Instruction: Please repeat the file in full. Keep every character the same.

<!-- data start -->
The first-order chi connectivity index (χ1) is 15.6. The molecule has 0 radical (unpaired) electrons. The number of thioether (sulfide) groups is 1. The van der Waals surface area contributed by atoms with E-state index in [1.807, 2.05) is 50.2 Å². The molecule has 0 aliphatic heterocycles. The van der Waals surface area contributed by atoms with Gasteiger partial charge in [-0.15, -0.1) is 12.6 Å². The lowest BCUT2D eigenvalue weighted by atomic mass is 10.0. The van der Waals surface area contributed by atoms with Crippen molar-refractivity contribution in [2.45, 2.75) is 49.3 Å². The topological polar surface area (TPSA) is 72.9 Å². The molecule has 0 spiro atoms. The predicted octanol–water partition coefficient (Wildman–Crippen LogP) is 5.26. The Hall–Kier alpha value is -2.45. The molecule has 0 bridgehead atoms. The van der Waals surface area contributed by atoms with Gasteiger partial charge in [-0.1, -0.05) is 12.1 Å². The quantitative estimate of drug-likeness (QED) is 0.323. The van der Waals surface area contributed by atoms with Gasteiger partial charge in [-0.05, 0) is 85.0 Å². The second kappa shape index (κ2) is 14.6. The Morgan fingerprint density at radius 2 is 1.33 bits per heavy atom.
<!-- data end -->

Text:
The first-order chi connectivity index (χ1) is 15.6. The molecule has 0 radical (unpaired) electrons. The number of thioether (sulfide) groups is 1. The van der Waals surface area contributed by atoms with E-state index in [1.807, 2.05) is 50.2 Å². The molecule has 0 aliphatic heterocycles. The van der Waals surface area contributed by atoms with Gasteiger partial charge in [-0.15, -0.1) is 12.6 Å². The lowest BCUT2D eigenvalue weighted by atomic mass is 10.0. The van der Waals surface area contributed by atoms with Crippen molar-refractivity contribution in [2.45, 2.75) is 49.3 Å². The topological polar surface area (TPSA) is 72.9 Å². The molecule has 0 spiro atoms. The predicted octanol–water partition coefficient (Wildman–Crippen LogP) is 5.26. The Hall–Kier alpha value is -2.45. The molecule has 0 bridgehead atoms. The van der Waals surface area contributed by atoms with Gasteiger partial charge in [-0.1, -0.05) is 12.1 Å². The quantitative estimate of drug-likeness (QED) is 0.323. The van der Waals surface area contributed by atoms with Gasteiger partial charge in [-0.05, 0) is 85.0 Å². The second kappa shape index (κ2) is 14.6. The Morgan fingerprint density at radius 2 is 1.33 bits per heavy atom.